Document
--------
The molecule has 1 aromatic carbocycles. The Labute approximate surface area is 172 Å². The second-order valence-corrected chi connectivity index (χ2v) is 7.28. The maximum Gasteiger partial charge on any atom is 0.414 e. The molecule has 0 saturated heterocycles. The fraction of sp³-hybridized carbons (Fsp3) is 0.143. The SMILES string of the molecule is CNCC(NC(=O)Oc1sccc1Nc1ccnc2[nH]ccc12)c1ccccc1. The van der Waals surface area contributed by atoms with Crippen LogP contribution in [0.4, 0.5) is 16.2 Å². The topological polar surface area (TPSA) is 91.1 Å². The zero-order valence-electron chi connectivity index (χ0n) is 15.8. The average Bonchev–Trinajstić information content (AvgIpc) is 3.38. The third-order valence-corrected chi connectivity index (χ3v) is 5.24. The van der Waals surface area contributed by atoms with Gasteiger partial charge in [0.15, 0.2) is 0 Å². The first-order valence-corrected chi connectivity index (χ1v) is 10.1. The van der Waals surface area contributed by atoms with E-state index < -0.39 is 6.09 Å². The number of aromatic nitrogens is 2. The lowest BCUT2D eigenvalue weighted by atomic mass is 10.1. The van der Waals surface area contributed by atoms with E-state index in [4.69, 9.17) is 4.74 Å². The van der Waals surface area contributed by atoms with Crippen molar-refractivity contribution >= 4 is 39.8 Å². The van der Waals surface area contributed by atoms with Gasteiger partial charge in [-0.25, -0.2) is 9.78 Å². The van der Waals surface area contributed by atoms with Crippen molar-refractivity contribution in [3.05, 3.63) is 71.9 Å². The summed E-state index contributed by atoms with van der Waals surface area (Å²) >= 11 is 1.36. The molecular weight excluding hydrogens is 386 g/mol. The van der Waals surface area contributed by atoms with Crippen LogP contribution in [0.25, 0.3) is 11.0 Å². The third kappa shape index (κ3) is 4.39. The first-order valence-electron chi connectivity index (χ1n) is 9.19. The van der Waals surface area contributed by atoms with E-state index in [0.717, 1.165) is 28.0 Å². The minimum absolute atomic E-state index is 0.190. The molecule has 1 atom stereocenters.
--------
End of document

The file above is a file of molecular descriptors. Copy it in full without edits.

The molecule has 1 aromatic carbocycles. The Labute approximate surface area is 172 Å². The second-order valence-corrected chi connectivity index (χ2v) is 7.28. The maximum Gasteiger partial charge on any atom is 0.414 e. The molecule has 0 saturated heterocycles. The fraction of sp³-hybridized carbons (Fsp3) is 0.143. The SMILES string of the molecule is CNCC(NC(=O)Oc1sccc1Nc1ccnc2[nH]ccc12)c1ccccc1. The van der Waals surface area contributed by atoms with Crippen LogP contribution in [0.4, 0.5) is 16.2 Å². The topological polar surface area (TPSA) is 91.1 Å². The zero-order valence-electron chi connectivity index (χ0n) is 15.8. The average Bonchev–Trinajstić information content (AvgIpc) is 3.38. The third-order valence-corrected chi connectivity index (χ3v) is 5.24. The van der Waals surface area contributed by atoms with Gasteiger partial charge in [0.15, 0.2) is 0 Å². The first-order valence-corrected chi connectivity index (χ1v) is 10.1. The van der Waals surface area contributed by atoms with E-state index < -0.39 is 6.09 Å². The number of aromatic nitrogens is 2. The lowest BCUT2D eigenvalue weighted by atomic mass is 10.1. The van der Waals surface area contributed by atoms with E-state index in [4.69, 9.17) is 4.74 Å². The van der Waals surface area contributed by atoms with Crippen molar-refractivity contribution >= 4 is 39.8 Å². The van der Waals surface area contributed by atoms with Gasteiger partial charge in [-0.25, -0.2) is 9.78 Å². The van der Waals surface area contributed by atoms with Crippen molar-refractivity contribution in [3.05, 3.63) is 71.9 Å². The summed E-state index contributed by atoms with van der Waals surface area (Å²) >= 11 is 1.36. The molecular weight excluding hydrogens is 386 g/mol. The van der Waals surface area contributed by atoms with Crippen LogP contribution in [0.25, 0.3) is 11.0 Å². The third kappa shape index (κ3) is 4.39. The first-order valence-electron chi connectivity index (χ1n) is 9.19. The van der Waals surface area contributed by atoms with E-state index in [0.717, 1.165) is 28.0 Å². The minimum absolute atomic E-state index is 0.190. The molecule has 1 atom stereocenters.